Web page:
Why feature enablement was so challenging.

From Cornerstone’s beginning in 1999, it operated under a single code base, multi-tenant SaaS model. Over our 20+ year history we built and deployed thousands of features across our everchanging line of products. Historically our Product Development teams would work closely with customers to design, build and deploy new features and enhancements on a regular cadence. Being hyper focused on our customers, they didn’t concern themselves with how to package, sell and market the new features and products they were building. That was left up to Sales and Marketing teams. And Feature Enablement was left up to a small internal tools team I was leading at the time. We had developed a simple tool for our Operations folks to run every time we signed a new customer. All they had to do was read the contract to see which product a customer purchased, then come to our tool and click a button, and a backend script would run to turn on the hundreds of features that were considered part of that product. For example, if a customer purchased our Performance product, the script would turn on goal setting, performance reviews, 360 feedback and the rest of the features that went with the Performance product.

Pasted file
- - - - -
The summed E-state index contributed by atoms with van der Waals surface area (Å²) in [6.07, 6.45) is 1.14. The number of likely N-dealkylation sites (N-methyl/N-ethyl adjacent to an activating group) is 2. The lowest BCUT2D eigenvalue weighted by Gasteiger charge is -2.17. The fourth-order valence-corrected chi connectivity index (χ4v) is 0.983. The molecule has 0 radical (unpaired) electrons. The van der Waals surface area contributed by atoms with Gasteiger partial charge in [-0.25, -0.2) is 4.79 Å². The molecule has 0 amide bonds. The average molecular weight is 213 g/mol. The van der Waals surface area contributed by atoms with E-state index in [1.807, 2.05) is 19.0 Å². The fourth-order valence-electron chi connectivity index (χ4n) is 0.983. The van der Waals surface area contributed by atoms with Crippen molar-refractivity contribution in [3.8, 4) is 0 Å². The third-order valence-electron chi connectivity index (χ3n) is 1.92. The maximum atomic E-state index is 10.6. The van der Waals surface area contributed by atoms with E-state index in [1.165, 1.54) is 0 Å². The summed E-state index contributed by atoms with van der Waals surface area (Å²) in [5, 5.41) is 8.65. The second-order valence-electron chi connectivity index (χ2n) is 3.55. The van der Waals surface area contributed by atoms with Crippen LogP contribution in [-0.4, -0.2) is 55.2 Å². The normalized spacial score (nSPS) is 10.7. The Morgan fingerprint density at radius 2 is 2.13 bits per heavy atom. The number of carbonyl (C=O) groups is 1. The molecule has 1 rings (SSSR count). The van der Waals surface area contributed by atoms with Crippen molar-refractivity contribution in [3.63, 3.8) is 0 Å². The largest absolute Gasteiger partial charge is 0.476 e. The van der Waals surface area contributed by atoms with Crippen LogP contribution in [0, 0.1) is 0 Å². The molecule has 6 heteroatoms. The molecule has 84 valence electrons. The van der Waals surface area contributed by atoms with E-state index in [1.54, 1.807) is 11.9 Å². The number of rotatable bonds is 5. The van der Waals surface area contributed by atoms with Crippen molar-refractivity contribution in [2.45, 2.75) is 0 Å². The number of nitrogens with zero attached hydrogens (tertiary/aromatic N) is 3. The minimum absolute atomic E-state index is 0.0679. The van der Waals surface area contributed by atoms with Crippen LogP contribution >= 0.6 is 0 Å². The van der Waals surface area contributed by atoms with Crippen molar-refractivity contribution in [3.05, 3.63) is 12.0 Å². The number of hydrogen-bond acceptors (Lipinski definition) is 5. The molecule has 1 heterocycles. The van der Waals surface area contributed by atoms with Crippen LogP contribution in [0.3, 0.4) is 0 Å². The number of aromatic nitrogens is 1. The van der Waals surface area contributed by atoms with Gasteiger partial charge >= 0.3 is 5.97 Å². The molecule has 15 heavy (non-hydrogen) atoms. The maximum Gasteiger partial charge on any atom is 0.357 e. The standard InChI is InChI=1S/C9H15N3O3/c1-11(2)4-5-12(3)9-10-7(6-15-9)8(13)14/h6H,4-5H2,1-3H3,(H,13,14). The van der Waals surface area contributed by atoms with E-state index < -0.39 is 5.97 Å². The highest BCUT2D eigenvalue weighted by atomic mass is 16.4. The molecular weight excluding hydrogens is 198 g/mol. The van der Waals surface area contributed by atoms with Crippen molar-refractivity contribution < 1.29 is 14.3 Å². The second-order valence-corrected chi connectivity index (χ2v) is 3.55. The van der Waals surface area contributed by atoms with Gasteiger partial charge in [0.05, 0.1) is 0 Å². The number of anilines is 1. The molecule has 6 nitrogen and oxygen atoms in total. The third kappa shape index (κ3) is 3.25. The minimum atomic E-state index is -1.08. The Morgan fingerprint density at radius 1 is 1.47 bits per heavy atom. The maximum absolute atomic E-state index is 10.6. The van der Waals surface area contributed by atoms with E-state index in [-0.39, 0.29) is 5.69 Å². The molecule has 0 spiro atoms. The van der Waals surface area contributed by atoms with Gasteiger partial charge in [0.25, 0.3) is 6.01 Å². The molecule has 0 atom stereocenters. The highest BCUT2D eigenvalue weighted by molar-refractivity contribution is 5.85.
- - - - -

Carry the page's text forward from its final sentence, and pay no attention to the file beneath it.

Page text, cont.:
An illustration of Feature Enablement
Feature Enablement was disconnected from product development, 2012–2017